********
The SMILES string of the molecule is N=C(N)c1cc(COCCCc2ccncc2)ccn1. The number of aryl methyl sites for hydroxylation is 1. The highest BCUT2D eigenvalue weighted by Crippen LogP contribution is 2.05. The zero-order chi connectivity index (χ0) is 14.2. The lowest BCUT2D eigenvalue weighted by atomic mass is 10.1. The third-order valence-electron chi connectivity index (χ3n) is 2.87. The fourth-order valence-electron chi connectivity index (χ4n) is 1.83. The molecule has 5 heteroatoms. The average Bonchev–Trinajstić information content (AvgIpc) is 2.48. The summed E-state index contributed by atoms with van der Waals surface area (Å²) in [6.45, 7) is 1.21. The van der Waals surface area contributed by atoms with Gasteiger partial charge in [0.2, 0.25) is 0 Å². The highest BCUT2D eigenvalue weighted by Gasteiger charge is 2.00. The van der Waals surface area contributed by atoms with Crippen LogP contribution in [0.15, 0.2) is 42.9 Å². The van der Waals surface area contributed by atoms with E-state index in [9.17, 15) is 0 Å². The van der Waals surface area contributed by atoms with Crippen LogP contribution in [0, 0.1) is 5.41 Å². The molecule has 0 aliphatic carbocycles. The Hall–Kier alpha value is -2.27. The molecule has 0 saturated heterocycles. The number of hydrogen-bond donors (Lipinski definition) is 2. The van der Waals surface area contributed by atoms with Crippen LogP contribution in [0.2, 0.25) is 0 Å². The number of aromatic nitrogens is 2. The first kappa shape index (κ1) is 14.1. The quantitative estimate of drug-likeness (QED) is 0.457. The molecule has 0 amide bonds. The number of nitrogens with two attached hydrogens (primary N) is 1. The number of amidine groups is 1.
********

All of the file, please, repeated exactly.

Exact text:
The SMILES string of the molecule is N=C(N)c1cc(COCCCc2ccncc2)ccn1. The number of aryl methyl sites for hydroxylation is 1. The highest BCUT2D eigenvalue weighted by Crippen LogP contribution is 2.05. The zero-order chi connectivity index (χ0) is 14.2. The lowest BCUT2D eigenvalue weighted by atomic mass is 10.1. The third-order valence-electron chi connectivity index (χ3n) is 2.87. The fourth-order valence-electron chi connectivity index (χ4n) is 1.83. The molecule has 5 heteroatoms. The average Bonchev–Trinajstić information content (AvgIpc) is 2.48. The summed E-state index contributed by atoms with van der Waals surface area (Å²) in [6.45, 7) is 1.21. The van der Waals surface area contributed by atoms with Gasteiger partial charge in [0.2, 0.25) is 0 Å². The highest BCUT2D eigenvalue weighted by Gasteiger charge is 2.00. The van der Waals surface area contributed by atoms with Crippen LogP contribution in [0.15, 0.2) is 42.9 Å². The van der Waals surface area contributed by atoms with E-state index in [9.17, 15) is 0 Å². The van der Waals surface area contributed by atoms with Crippen LogP contribution in [0, 0.1) is 5.41 Å². The molecule has 0 aliphatic carbocycles. The Hall–Kier alpha value is -2.27. The molecule has 0 saturated heterocycles. The number of hydrogen-bond donors (Lipinski definition) is 2. The van der Waals surface area contributed by atoms with Crippen LogP contribution in [0.2, 0.25) is 0 Å². The number of aromatic nitrogens is 2. The first kappa shape index (κ1) is 14.1. The quantitative estimate of drug-likeness (QED) is 0.457. The molecule has 0 amide bonds. The number of nitrogens with two attached hydrogens (primary N) is 1. The number of amidine groups is 1.